There are day walkers, and there are night owls. Some folks love a good cup of coffee first thing in the morning, while others prefer waking up at the crack of 6 pm and going to work when everyone else settling down for dinner.
The graveyard shift isn’t for everyone, though. It can take a toll on your health if you’re not adequately sleeping and keeping a consistent schedule. Some people, though, they’re just vampires. Back in 2013 study from Brigham & Women’s Hospital and Harvard Medical School, around 8.6 million Americans work the night shift.
What are the reasons some folks just don’t want to deal with the daylight? When you work in the daytime, there’s always somewhere to get lunch, there’s still a spot for an after-work drink. Getting off at 7 am, there’s a lot of breakfast options, but not exactly a ton of bars if you need a bottle of Miller Lite after a long night.
One of the most obvious reasons people prefer the night shift?
The money is way better
Working the night shift typically always pays better because most people would prefer to have a 9-5 schedule. Because of this, a lot of companies offer pay bumps for employees willing to work overnight. Some make 10-20 percent higher wages because they’re eager to come in and pull the overnight hours. If you’re making an extra $7 an hour, on top of the base pay, those extra dollars add up real quick.
One of the best parts of working the night shift is greater autonomy. By the time the night crew rolls in, the bosses are long gone. Because the crews are smaller, there are more chances to show that a worker can hold down the fort without managers being around to supervise.
There are also fewer people, and more downtime rather than the day shift where the foot traffic is typically much higher – except at a Waffle House, everyone goes in there at 2 am.
There’s room to experiment
As long as you’re not working in an ICU unit, working the graveyard shift has its perks. For folks who like to try new systems out, to figure out new ways to do things, the night is a perfect time because no one is around. If an overnight stocker sees a variable in how the shelves are filled, this could be the time to change how the actual work is getting done. If there’s great success, the boss can find out. If it’s a work in progress, there’s that sweet, sweet autonomy again.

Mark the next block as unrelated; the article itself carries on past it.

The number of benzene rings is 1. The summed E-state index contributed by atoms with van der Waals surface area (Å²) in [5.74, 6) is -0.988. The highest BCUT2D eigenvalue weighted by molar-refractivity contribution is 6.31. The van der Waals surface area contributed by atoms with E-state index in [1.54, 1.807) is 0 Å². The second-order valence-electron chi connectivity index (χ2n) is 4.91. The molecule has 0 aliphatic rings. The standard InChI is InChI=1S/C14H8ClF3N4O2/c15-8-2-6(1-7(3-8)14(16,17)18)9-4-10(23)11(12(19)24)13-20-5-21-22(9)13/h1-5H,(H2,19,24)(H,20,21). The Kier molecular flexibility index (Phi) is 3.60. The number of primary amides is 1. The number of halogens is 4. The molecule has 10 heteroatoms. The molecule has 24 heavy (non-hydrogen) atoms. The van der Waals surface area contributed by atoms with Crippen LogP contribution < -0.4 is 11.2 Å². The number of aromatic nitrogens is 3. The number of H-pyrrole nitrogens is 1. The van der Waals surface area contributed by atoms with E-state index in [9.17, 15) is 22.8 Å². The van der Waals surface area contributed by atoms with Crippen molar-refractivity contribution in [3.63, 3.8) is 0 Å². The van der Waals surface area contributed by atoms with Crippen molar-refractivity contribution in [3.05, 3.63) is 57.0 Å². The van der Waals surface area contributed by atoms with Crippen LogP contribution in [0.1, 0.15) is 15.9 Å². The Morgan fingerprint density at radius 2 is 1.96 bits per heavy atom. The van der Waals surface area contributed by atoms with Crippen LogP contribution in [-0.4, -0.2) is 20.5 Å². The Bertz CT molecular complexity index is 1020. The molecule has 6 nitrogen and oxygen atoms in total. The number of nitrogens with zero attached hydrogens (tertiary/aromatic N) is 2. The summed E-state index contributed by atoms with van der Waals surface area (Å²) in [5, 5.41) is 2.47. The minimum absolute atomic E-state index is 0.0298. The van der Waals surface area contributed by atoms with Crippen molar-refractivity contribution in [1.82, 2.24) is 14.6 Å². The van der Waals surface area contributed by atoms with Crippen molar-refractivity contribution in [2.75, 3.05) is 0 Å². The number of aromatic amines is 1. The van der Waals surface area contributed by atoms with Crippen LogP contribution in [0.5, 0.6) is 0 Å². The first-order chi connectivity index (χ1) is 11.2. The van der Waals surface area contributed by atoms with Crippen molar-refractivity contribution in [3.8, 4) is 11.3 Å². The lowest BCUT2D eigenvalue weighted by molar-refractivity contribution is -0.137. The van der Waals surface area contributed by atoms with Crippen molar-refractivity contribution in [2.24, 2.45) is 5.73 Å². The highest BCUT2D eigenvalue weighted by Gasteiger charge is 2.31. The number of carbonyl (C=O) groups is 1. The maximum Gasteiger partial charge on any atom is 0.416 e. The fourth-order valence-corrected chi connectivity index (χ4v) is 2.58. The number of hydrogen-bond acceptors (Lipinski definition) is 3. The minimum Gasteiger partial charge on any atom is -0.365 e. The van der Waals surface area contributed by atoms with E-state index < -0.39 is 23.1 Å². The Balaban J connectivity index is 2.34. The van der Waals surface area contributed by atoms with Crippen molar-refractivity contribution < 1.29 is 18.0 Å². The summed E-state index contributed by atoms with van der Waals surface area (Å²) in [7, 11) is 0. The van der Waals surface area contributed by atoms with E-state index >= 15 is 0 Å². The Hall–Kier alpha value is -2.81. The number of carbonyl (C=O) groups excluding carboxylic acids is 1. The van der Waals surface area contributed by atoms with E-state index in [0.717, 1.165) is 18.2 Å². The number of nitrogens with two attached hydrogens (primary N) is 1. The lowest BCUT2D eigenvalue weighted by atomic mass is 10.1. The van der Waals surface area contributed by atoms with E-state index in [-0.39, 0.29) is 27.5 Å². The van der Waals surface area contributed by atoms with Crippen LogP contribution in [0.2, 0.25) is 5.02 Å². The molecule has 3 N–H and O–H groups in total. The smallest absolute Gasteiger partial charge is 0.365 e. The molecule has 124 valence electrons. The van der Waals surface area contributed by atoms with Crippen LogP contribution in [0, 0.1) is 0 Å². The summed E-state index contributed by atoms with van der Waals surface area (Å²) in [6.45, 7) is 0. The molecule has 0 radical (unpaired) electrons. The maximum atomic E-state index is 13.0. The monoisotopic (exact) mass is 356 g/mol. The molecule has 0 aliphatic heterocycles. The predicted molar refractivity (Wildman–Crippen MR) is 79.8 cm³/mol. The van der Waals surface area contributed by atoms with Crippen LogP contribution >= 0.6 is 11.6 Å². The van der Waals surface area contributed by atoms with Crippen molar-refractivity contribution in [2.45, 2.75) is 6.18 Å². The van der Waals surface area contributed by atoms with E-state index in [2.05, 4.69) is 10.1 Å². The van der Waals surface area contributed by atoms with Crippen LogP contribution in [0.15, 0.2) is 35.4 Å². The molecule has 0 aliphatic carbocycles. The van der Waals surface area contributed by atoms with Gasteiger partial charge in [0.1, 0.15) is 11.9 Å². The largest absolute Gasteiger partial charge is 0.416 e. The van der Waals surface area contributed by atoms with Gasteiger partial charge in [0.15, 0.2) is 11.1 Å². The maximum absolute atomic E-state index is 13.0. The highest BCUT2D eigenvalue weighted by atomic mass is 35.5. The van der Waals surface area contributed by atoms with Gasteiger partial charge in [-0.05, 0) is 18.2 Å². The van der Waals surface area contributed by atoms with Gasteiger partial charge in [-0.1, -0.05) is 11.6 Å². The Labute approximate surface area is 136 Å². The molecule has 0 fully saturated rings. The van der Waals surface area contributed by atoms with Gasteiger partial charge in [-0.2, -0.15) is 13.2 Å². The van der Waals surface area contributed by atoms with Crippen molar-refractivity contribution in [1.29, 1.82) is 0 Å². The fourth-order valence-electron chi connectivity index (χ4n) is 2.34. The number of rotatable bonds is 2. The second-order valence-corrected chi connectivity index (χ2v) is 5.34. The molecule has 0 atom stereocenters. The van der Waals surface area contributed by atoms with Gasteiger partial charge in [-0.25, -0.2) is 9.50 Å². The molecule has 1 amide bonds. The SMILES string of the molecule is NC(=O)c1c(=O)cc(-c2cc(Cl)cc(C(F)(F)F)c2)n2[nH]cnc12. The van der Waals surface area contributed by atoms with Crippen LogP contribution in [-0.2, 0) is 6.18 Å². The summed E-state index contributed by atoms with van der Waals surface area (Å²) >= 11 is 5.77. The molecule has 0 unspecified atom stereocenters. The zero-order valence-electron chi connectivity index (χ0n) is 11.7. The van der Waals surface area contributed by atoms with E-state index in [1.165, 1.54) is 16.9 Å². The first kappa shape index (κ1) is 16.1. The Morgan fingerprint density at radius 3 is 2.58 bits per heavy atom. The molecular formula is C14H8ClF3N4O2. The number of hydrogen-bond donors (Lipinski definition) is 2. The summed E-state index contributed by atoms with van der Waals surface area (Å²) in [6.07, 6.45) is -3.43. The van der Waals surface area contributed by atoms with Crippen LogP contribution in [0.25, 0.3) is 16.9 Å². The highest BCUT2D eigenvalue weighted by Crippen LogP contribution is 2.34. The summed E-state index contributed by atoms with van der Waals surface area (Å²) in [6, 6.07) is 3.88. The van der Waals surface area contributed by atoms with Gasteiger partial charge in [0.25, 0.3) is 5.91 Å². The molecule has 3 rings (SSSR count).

There’s less work
Well, sometimes. A lot of the night shift is maintaining rather than pushing forward new business. Think about a security guard: during the day, they’re checking id’s making the rounds, doing stuff. The guy working the desk during the night isn’t opening the door for anyone without proper credentials.
Scheduling is easier
If kids are in the mix, one of the parents working the night shift can make sense. While it’s nice to have both parents around all of the time, the night shift provides an answer around childcare and affordability. For creatives, this also works because the hours can be flexible enough that things can get moved around to accommodate projects and events.
Peace and quiet
Less people work the night shift, so there are fewer chances to make awkward small talk. Plus, if the job requires laser focus and fewer people are around, that’s one less hurdle in the face of concentration.
Vitality is omnipresent
This one goes out to the nurses working the graveyard shift. Being in the hospital is scary. But, some nurses work in the middle of the night, saving lives, doing the best they can while everyone else is asleep. But those same nurses are there to be a caretaker when patients are all alone in a bed that’s not theirs, in a place that for many is frightening. Being those caring givers should be saluted and play an absolutely vital role in the success of the hospital.
If you’re thinking of trying out the night shift, just prepare your body, get some sleep, and turn on the coffee pot. What isn’t possible for some, may be the perfect routine for you.
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